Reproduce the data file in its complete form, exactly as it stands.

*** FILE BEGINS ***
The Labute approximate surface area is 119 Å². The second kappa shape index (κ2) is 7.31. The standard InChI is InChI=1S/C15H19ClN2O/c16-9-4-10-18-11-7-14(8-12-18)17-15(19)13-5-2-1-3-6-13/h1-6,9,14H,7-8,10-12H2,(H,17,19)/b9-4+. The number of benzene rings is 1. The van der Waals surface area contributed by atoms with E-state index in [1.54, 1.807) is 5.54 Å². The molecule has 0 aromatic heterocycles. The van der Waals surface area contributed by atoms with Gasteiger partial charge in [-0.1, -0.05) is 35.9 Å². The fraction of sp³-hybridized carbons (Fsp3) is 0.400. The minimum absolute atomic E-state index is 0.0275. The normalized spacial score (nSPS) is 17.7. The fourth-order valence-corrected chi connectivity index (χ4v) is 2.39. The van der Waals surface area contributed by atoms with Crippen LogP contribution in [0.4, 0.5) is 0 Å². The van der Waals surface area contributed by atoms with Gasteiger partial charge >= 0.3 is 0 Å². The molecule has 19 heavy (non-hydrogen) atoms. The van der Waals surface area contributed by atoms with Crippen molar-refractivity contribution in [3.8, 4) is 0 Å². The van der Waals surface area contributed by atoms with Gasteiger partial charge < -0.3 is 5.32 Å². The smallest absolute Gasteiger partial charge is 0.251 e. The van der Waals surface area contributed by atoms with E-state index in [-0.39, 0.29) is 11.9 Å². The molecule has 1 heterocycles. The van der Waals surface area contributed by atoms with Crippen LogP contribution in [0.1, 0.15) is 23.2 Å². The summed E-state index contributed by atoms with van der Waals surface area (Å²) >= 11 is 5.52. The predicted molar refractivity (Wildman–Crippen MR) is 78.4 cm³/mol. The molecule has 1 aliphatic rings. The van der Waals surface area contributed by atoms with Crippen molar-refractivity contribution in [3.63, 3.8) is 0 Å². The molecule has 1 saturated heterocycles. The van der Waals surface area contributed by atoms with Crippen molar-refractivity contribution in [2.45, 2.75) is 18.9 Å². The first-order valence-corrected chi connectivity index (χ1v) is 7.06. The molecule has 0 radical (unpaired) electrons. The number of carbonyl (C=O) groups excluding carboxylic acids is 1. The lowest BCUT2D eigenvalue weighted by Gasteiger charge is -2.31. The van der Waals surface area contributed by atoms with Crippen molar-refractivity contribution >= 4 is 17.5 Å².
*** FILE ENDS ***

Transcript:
The Labute approximate surface area is 119 Å². The second kappa shape index (κ2) is 7.31. The standard InChI is InChI=1S/C15H19ClN2O/c16-9-4-10-18-11-7-14(8-12-18)17-15(19)13-5-2-1-3-6-13/h1-6,9,14H,7-8,10-12H2,(H,17,19)/b9-4+. The number of benzene rings is 1. The van der Waals surface area contributed by atoms with E-state index in [1.54, 1.807) is 5.54 Å². The molecule has 0 aromatic heterocycles. The van der Waals surface area contributed by atoms with Gasteiger partial charge in [-0.1, -0.05) is 35.9 Å². The fraction of sp³-hybridized carbons (Fsp3) is 0.400. The minimum absolute atomic E-state index is 0.0275. The normalized spacial score (nSPS) is 17.7. The fourth-order valence-corrected chi connectivity index (χ4v) is 2.39. The van der Waals surface area contributed by atoms with Crippen LogP contribution in [0.4, 0.5) is 0 Å². The van der Waals surface area contributed by atoms with Gasteiger partial charge >= 0.3 is 0 Å². The molecule has 19 heavy (non-hydrogen) atoms. The van der Waals surface area contributed by atoms with Crippen molar-refractivity contribution in [3.8, 4) is 0 Å². The van der Waals surface area contributed by atoms with Gasteiger partial charge < -0.3 is 5.32 Å². The smallest absolute Gasteiger partial charge is 0.251 e. The van der Waals surface area contributed by atoms with E-state index in [-0.39, 0.29) is 11.9 Å². The molecule has 1 heterocycles. The van der Waals surface area contributed by atoms with Crippen LogP contribution in [0.1, 0.15) is 23.2 Å². The summed E-state index contributed by atoms with van der Waals surface area (Å²) >= 11 is 5.52. The predicted molar refractivity (Wildman–Crippen MR) is 78.4 cm³/mol. The molecule has 1 aliphatic rings. The van der Waals surface area contributed by atoms with Crippen molar-refractivity contribution in [3.63, 3.8) is 0 Å². The molecule has 1 saturated heterocycles. The van der Waals surface area contributed by atoms with Crippen molar-refractivity contribution in [2.45, 2.75) is 18.9 Å². The first-order valence-corrected chi connectivity index (χ1v) is 7.06. The molecule has 0 radical (unpaired) electrons. The number of carbonyl (C=O) groups excluding carboxylic acids is 1. The lowest BCUT2D eigenvalue weighted by Gasteiger charge is -2.31. The van der Waals surface area contributed by atoms with Crippen molar-refractivity contribution >= 4 is 17.5 Å².